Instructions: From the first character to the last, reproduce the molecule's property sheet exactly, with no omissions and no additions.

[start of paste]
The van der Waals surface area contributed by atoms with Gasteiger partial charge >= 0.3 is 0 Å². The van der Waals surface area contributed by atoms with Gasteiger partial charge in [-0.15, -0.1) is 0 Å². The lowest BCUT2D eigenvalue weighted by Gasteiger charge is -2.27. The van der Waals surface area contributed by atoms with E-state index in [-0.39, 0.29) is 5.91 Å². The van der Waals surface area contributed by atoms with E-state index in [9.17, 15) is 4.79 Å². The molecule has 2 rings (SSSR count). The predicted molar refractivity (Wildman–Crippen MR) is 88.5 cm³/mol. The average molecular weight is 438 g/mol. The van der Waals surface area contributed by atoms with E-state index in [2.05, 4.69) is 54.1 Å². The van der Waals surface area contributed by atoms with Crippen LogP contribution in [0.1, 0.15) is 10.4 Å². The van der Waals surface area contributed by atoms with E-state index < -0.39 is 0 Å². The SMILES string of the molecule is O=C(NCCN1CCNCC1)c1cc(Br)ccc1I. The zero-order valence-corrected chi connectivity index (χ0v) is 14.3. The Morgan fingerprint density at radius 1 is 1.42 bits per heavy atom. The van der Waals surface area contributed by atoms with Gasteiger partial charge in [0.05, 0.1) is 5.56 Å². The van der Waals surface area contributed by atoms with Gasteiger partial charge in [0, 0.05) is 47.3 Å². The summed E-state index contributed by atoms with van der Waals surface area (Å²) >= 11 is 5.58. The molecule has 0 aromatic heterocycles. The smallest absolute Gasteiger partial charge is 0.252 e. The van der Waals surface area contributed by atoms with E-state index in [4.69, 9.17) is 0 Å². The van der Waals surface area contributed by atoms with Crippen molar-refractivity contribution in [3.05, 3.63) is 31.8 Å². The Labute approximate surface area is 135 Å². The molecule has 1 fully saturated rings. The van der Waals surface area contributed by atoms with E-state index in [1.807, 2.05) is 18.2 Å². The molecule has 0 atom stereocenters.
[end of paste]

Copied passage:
The van der Waals surface area contributed by atoms with Gasteiger partial charge >= 0.3 is 0 Å². The van der Waals surface area contributed by atoms with Gasteiger partial charge in [-0.15, -0.1) is 0 Å². The lowest BCUT2D eigenvalue weighted by Gasteiger charge is -2.27. The van der Waals surface area contributed by atoms with E-state index in [-0.39, 0.29) is 5.91 Å². The van der Waals surface area contributed by atoms with E-state index in [9.17, 15) is 4.79 Å². The molecule has 2 rings (SSSR count). The predicted molar refractivity (Wildman–Crippen MR) is 88.5 cm³/mol. The average molecular weight is 438 g/mol. The van der Waals surface area contributed by atoms with E-state index in [2.05, 4.69) is 54.1 Å². The van der Waals surface area contributed by atoms with Crippen LogP contribution in [0.1, 0.15) is 10.4 Å². The van der Waals surface area contributed by atoms with E-state index < -0.39 is 0 Å². The SMILES string of the molecule is O=C(NCCN1CCNCC1)c1cc(Br)ccc1I. The zero-order valence-corrected chi connectivity index (χ0v) is 14.3. The Morgan fingerprint density at radius 1 is 1.42 bits per heavy atom. The van der Waals surface area contributed by atoms with Gasteiger partial charge in [0.05, 0.1) is 5.56 Å². The van der Waals surface area contributed by atoms with Gasteiger partial charge in [0, 0.05) is 47.3 Å². The summed E-state index contributed by atoms with van der Waals surface area (Å²) >= 11 is 5.58. The molecule has 0 aromatic heterocycles. The smallest absolute Gasteiger partial charge is 0.252 e. The van der Waals surface area contributed by atoms with E-state index in [4.69, 9.17) is 0 Å². The van der Waals surface area contributed by atoms with Crippen molar-refractivity contribution in [3.05, 3.63) is 31.8 Å². The Labute approximate surface area is 135 Å². The molecule has 1 fully saturated rings. The van der Waals surface area contributed by atoms with E-state index in [1.807, 2.05) is 18.2 Å². The molecule has 0 atom stereocenters.